Tip Tuesday: Dos and Don'ts of Supporting a Covid Bride
By now there isn't one person out there who hasn't been affected one way or another by COVID-19. Everyone has felt the toll of this global pandemic, and adding a wedding into the mix makes it even more difficult. Although family and friends often mean well, it can be very hard to balance the feelings of understanding where others are coming from, with the sadness or frustration you may be feeling as a couple. I've been feeling this a lot in recent weeks and have struggled with being empathetic to the questions, comments, and decisions of others, while also coming to terms with the loss of the wedding I had been dreaming of having. While my heart knows it's unintentional, it can be so hard to feel disappointed or hurt when the actions of others come off as less than empathetic.
It's completely understandable for guests to have questions, concerns, or their own emotions tied to attending a wedding over the next several months. This post is in no way intended to discredit those emotions. Instead, my hope is to provide some insight into how to express what you may be wondering or what you need to say in a way that comes across in a more empathetic way. Let's be honest, there's not much anyone can say to make a bride feel better while delivering bad news, but being more mindful of word choice and delivery may make difficult conversations sting just a little bit less. Today I'm sharing 5 "Don'ts" and what to "Do" instead while supporting the Covid Bride in your life!
Don't: Focus the conversation just on you.
Do: Ask how they are doing.
You have questions or concerns, and that's okay! However, try to avoid getting so caught up on getting your questions answered that you forget to actually check in on your friend and make sure they are okay. Trust me, they probably aren't, and focusing the conversations solely on getting questions answered does not feel good. Even the simplest "How are you doing?" will go a long way!
The current reality that a large number of friends or family will choose not to attend weddings this year. Regardless of the reason, that can be a painful realization for most brides. If you find yourself asking others about wedding plans or avoiding sending in an RSVP, consider how your friend is feeling. Communicate your thought process, ask if she's okay, and keep her informed as you begin to make decisions. Speaking from experience, radio silence from friends does not feel good.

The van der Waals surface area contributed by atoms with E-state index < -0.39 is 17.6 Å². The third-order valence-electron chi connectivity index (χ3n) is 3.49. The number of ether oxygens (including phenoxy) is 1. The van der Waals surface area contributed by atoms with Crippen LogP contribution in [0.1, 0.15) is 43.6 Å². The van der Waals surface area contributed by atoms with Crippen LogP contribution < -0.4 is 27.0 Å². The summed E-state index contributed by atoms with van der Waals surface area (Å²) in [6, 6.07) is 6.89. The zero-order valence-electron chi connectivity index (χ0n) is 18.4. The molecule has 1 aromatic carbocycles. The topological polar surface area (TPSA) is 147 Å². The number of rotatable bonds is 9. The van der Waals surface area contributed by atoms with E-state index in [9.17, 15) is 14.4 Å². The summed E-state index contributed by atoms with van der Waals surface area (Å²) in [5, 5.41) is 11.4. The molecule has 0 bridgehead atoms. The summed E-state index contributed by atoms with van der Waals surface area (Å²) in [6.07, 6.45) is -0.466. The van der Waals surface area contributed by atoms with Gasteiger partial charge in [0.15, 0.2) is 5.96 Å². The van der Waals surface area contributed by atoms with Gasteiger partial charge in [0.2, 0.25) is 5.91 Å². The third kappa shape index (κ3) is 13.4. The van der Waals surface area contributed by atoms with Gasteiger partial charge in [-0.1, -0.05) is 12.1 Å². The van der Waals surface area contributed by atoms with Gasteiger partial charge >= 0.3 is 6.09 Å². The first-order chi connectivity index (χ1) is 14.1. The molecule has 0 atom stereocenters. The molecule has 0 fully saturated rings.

Don't: Ask too many questions.
Do: Wait or ask someone else
Did the bride in your life just postpone their wedding? Are they facing negative news from the media as their wedding date grows closer? She probably has a ton to worry about, including communicating changes to her guests. Give her a moment process and make a plan without overloading her with questions. If a time-sensitive decision needs to be made, explain your situation in the most understanding way possible, and if it's an option for you, consider asking a mutual friend or member of the bride's family instead. Remember, anytime you ask about details for the wedding or potential backup options, be sure to always check in on her emotions, too!
Don't: Offer unsolicited advice
When friends come to us with concerns, we're often compelled to provide a solution, advice, or a recommendation of what we would do in a similar situation. It's important to remember that no family is the same, no situation is the same, and no wedding is the same. Brides are getting advice from many different sources, and differing opinions can add to the stress of an already emotional time. Be mindful of how often you find yourself sharing advice, and make sure you're taking the time to do enough listening. Give your friend the opportunity to vent out their feelings and until you're asked directly, try to keep you advice to a minimum.
Don't: Over justify
Do: Be direct and empathetic
Unless you're dealing with a total Bridezilla with a serious lack of empathy, there's no way your bride hasn't considered the feelings of her guests. If you have something negative to discuss, over justifying will come off as defensive and possible insensitive. Share you concern by being direct, yet empathetic, and keep your message short and sweet.
What would you add to the list? How have you felt supported throughout the wedding planning process? How have you supported other brides-to-be? Send me an email and let me know all about it at TieTheKnotInStyle@gmail.com!